CALUMET CITY, Ill. (CBS) — A controversial Black History Month school assignment has launched an investigation at a south suburban school. One parent said he could not believe the project his son was assigned.

The student’s father was just checking over his son’s homework when he came across that assignment. He hopes this will serve as a learning opportunity moving forward

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At Wentworth Junior High School in Calumet City, the recent online project assigned to a group of special education students reads “enslaved Africans traveled the middle passage in terrible conditions—one thing we learned is that the slaves had a space that measured 6 feet long and 16 inches wide.”

Students were then asked to make a video showing that amount of space and how they would fit in it.

“I was confused. I was angry,” said parent James Wright. “I was just really offended by that.”

Wright’s 12-year-old son was one of the students who received the assignment. He is a student enrolled with Exceptional Children Have Opportunities Joint Agreement—a Special Education Cooperative in south Cook County.

“Our standard curriculum does not include this specific assignment and we are committed to determining through our investigation the circumstances, context and intentions related to this matter. We are strongly committed to a diverse, inclusive and non-discriminatory educational experience for all our students and will continue to work to ensure our class assignments reflect these values,” said Sandra Thomas, superintendent of ECHO Joint Agreement.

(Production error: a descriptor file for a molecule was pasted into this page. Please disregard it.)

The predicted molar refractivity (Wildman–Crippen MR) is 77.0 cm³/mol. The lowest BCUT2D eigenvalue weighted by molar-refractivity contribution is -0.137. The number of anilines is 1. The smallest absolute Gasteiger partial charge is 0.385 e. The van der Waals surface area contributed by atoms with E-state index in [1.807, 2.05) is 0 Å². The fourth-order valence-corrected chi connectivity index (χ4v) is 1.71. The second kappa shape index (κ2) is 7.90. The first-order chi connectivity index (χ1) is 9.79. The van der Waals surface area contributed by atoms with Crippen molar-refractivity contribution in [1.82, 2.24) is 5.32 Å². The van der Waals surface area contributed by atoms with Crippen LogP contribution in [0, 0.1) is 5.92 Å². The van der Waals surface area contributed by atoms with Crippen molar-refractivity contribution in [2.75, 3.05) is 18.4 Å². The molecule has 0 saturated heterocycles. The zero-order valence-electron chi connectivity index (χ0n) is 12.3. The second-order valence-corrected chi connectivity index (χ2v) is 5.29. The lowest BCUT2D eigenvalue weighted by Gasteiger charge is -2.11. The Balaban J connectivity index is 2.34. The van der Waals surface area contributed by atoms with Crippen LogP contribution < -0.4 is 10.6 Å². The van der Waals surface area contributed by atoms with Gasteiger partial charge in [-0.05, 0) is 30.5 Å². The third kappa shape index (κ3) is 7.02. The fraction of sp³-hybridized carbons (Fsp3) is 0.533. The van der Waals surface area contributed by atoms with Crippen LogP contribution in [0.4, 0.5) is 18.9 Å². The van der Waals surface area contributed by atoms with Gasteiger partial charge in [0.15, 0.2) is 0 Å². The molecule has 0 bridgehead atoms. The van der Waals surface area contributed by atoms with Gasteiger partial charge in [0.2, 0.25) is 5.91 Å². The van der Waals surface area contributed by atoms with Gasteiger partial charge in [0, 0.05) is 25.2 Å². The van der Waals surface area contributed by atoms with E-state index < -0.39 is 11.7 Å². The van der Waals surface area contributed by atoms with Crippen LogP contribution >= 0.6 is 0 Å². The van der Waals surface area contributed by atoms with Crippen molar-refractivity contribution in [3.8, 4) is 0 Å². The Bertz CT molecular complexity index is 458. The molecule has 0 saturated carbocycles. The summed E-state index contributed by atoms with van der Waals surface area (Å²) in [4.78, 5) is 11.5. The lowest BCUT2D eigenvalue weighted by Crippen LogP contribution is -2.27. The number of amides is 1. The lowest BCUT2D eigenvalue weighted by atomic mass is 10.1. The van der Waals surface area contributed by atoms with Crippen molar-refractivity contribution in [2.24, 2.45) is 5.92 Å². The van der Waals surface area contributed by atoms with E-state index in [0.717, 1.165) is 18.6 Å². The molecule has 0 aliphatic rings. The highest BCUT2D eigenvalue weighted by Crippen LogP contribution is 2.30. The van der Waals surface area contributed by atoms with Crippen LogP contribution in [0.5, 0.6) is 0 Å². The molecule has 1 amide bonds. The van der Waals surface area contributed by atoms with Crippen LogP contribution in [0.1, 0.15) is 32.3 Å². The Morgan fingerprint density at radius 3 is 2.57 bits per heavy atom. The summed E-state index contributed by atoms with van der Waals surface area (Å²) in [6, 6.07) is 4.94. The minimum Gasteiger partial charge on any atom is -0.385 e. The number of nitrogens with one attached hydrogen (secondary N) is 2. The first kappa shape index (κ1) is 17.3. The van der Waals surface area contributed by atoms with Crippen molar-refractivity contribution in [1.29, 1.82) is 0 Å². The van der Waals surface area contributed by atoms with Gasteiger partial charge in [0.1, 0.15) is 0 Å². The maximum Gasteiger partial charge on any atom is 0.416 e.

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“Even trying to visualize the question was really off-putting to me,” Wright said. 

An investigation is underway. Wright sent an email to the teacher, and she responded saying, “The unit explored why people came to America (some people came by choice, others were forced). I understand your perspective and will not use this assignment in the future. I agree and now see how insensitive I was.”

The teacher is not employed by Calumet School District 155. The ECHO uses Wentworth Junior High School to operate its program in Calumet City. The student is also not enrolled at the school.

She apologized for it and that she would take it out of her curriculum from here on out.

“There is a way to teach Black history,” Wright said.

He said this assignment is not the way to teach his child or any child about history.

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NOTE:  This story has been updated to include additional information about the ECHO Joint Agreement – a Special Education Cooperative in South Cook County. It also adds that the teacher in not employed by the district, nor is the student enrolled at the school. 

Charlie De Mar